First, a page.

by Alan Jay Gerber
As in past years, a number of high quality new commentaries and translations are newly available on the Book of Exodus. I will attempt to briefly describe two works that deserve your immediate attention because of their unique manner, style and importance.
Redeeming Relevance in the Book of Exodus [Urim Publications, 2010] by Rabbi Dr. Francis Nataf is the second of a projected five-volume series on the Chumash. Consisting of an introduction and seven in-depth essays that are thematically linked to the various episodes in the Biblical text, Dr. Nataf successfully explains the events, locales and personalities of the Exodus experiences with sophisticated detail that treats the engaged reader with respect.
The introduction, entitled “The Conversation with G-d,” sets the tone for the entire book. Dr. Nataf recreates the mindset of the Exodus experience, and the reality of the Egyptian civilization within the historical context of the Jewish people’s spiritual existence. He seriously considers the impact of Egyptian thought and mores upon the Jews’ worldview. This factor was to play itself out in the numerous lapses that the Jewish people experienced during the desert journey, all attributed to the pagan influence of Egyptian culture. Other essays deal with the meaning of Egypt as the crucible and cradle of Jewish nationhood and the influence it had in nurturing Moshe’s leadership skills as the Jewish people evolved from pagan slavery to monotheistic-based freedom.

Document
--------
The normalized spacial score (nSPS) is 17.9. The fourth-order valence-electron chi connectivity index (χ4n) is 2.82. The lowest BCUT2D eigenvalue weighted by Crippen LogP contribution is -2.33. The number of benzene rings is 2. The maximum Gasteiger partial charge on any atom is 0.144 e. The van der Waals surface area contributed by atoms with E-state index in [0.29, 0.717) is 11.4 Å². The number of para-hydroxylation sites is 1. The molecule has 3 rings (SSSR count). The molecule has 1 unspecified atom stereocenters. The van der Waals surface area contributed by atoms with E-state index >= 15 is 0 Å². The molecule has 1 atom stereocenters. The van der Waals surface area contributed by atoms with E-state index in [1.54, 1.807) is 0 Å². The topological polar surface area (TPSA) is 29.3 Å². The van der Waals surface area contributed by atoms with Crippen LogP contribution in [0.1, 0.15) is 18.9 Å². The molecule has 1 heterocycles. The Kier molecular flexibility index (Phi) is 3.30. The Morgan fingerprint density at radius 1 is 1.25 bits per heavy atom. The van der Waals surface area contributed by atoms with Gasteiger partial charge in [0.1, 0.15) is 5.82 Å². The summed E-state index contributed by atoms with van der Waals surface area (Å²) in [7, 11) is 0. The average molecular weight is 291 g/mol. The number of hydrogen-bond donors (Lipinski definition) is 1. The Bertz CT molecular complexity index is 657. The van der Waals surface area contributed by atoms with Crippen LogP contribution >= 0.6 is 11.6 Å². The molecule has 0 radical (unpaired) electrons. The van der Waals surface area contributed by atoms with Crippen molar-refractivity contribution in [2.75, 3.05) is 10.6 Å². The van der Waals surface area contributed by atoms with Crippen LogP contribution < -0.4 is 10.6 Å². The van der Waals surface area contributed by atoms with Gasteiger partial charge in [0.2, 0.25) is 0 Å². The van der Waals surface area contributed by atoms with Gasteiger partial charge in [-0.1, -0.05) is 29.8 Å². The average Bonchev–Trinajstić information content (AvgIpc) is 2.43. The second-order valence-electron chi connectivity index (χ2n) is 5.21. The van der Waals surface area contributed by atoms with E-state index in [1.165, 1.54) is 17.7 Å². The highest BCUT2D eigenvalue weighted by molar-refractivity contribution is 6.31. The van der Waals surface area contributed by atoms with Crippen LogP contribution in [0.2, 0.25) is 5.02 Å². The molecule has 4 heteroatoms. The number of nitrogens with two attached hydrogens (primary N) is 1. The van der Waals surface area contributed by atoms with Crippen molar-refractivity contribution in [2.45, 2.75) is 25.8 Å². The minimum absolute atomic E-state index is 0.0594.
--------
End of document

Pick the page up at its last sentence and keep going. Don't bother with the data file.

One very unique chapter in this book deals with the family relationships that Moshe enjoyed with his siblings. This nurturing family experience was in marked contrast to the experiences of the patriarchs Yitzchok, Yaakov, and Yosef, whose sibling hostilities dominated the early chapters of the Bible. This relationship is enhanced by Nataf’s treatment of Moshe’s father-in-law, Yitro, who had a prominent role in assisting Moshe is his governance of the people. Daunting as this experience was for the untutored Moshe, Yitro’s advice was crucial in making Moshe’s leadership effective for the remainder of the most difficult 40 years ahead.
Rabbi Nataf is the educational director of Jerusalem’s famed David Cardozo Academy and he is a musmach of Yeshiva University. Dr. Nataf is a proud ba’al teshuva, a fact that he deals with at some length within the context of this volume. In the chapter dealing with exile, alienation and the Jewish mission, Nataf states in rather sharp tones the way that religious Jews regard those who come to religious observance later in life. This segment deserves careful reading by all who hold dear the concepts of ahavat Yisrael, and achdut Yisrael, for within these two concepts lie the integrity and future of the entire Jewish people.
Rabbi Nataf has delivered in this slim volume a most eloquent, traditional, yet modern, Bible commentary. He clearly defines and expounds upon the communication between man and G-d as an essential component to our physical and spiritual existence.
From The Jewish Star
The full text of the review may be read here.